Home sweet home: Chocolate cottage created on outskirts of Paris
Inside the chocolate cottage made by Jean-Luc Decluzeau for Booking.com (Booking.com / A.Bonnet)
Chocoholics could see one of their wildest dreams come true, as Booking.com is offering them the opportunity to experience life in a world made entirely from their favorite sweet treat.
Reservations for an 18-square-metre cottage made entirely from chocolate will open Sept. 19. This home sweet home is designed and made by Jean-Luc Decluzeau and is located on the outskirts of Paris, France.
The accommodation platform has joined forces with artisan chocolatier Jean-Luc Decluzeau, who has designed and manufactured a small house with everything guests could need to spend a comfortable night. The chocolatier, known for his collaboration with the Belgian chocolate firm Leonidas, has form when it comes to creating chocolate masterpieces, wowing visitors to the French capital's Salon du Chocolat chocolate industry trade fair with chocolate reproductions of Parisian monuments, such as the Eiffel Tower and the Palais Garnier opera house. His sculptures never fail to impress visitors with their size, which speaks volumes about the hours of work that go into creating such detailed masterpieces.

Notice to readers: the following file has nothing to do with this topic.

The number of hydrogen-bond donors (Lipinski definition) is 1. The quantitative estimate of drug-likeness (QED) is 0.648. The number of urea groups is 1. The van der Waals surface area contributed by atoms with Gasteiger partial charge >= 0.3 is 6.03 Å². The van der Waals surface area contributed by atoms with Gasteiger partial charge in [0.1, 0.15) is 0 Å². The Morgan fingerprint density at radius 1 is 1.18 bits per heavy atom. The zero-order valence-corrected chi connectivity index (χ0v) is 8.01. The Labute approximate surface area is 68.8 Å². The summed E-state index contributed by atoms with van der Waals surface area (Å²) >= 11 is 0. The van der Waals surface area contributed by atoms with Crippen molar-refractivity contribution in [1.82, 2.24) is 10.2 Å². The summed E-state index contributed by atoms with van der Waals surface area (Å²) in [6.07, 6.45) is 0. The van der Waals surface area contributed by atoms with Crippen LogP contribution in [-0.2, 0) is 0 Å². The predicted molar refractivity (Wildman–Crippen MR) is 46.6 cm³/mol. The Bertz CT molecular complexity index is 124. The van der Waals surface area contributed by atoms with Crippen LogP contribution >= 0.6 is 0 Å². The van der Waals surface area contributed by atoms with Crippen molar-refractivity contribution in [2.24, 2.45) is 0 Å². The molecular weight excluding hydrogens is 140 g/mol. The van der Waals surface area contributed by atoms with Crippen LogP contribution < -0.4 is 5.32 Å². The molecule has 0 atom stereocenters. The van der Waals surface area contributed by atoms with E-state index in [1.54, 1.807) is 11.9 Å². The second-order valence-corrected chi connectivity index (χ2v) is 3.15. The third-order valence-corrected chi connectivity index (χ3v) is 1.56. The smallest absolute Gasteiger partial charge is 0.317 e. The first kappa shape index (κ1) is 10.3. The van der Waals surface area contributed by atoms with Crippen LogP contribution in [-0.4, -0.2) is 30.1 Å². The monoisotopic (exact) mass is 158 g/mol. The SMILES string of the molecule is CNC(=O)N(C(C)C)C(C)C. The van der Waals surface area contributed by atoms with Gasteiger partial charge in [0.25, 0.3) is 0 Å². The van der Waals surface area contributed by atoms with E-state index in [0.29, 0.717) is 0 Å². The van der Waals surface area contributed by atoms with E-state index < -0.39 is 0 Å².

Some 1.5 tons of chocolate were used to build this cottage, which sleeps four. Guests will feel perfectly at home in this chocolate wonderland, which has nothing to envy of a real cottage, with features such as a kitchen and a fireplace. The cottage even has a garden, with a white chocolate duck pond and a chocolate flower bed. Thankfully, the experience won't just be a life-sized temptation for chocoholics, as guests will be able to tuck into certain objects during their stay.
The chocolate cottage is located in L'Orangerie Ephémère in the gardens of the Cité de la Céramique in Sèvres, on the outskirts of Paris. Reservations will be able to be made for Oct. 5 and Oct. 6, at a cost of 50 euros per night.
Those who don't manage to book a stay can visit the chocolate cottage during an open afternoon, held Oct. 7.